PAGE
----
This is according to the Chartered Institute of Personnel and Development (CIPD), which has published a new report into the topic, entitled 'Leadership – easier said than done'.

HR staff have a key role to play in addressing this situation, the organisation claims. They can do so by taking steps such as training individual leaders and improving the leadership capacity of the organisation as a whole.

Many employees who do not have formal managerial experience are now expected to "own the organisation's agenda", the CIPD claims.

As part of an approach known as 'distributed leadership', they are expected to "lead from the front" and do the right thing.

Poorly targeted training and restrictive organisational structures are serving to prevent management improvement that would help business growth and productivity, however.

Ksenia Zhelthoukhova, research adviser at the CIPD, said: "The fast-moving pace of change in the world requires a more distributed approach to leadership.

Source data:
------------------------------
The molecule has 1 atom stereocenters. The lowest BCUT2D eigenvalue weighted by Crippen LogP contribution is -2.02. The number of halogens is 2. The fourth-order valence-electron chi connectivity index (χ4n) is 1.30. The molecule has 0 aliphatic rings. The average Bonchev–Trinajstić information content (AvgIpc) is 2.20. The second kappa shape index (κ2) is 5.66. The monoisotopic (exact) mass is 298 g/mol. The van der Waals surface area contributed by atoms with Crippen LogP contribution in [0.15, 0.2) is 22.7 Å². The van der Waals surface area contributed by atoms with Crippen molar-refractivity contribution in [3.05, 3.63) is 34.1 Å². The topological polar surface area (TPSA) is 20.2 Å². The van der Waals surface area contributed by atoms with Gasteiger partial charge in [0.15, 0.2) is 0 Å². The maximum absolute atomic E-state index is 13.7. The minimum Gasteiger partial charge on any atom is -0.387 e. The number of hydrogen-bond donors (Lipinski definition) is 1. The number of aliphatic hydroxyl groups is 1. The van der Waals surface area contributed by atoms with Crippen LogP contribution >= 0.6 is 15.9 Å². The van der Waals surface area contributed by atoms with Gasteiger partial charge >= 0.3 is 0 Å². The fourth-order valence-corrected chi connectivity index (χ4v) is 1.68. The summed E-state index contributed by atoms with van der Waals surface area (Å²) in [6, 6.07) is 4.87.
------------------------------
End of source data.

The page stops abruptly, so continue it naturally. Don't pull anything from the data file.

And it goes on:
"However, our concern is that rigid organisational systems, characterised by hierarchy, short-term focus, individualism and 'us' and 'them' mentality, stifle the productivity of employees, undermining their ability to lead on the organisational agenda from the front line."

Leadership development in some organisations relies too heavily on developing the capability of individual leaders and managers, the report claims.

Outdated organisational structures and cultures can prevent potential leaders from applying what they've learnt in the training room to their work.

HR personnel can help to improve the situation by exploring the kind of leaders their organisation requires and seeing whether they would be supported by its structure.

Once priority areas have been identified, leadership training and development can be aligned to the requirements of an organisation.

HR can also play a key role by identifying people with the leadership qualities that are necessary to change the status quo. This must go beyond implementing formal processes; it should also encompass understanding where individuals are demonstrating leadership behaviours and where changes can be made in the structure of the organisation.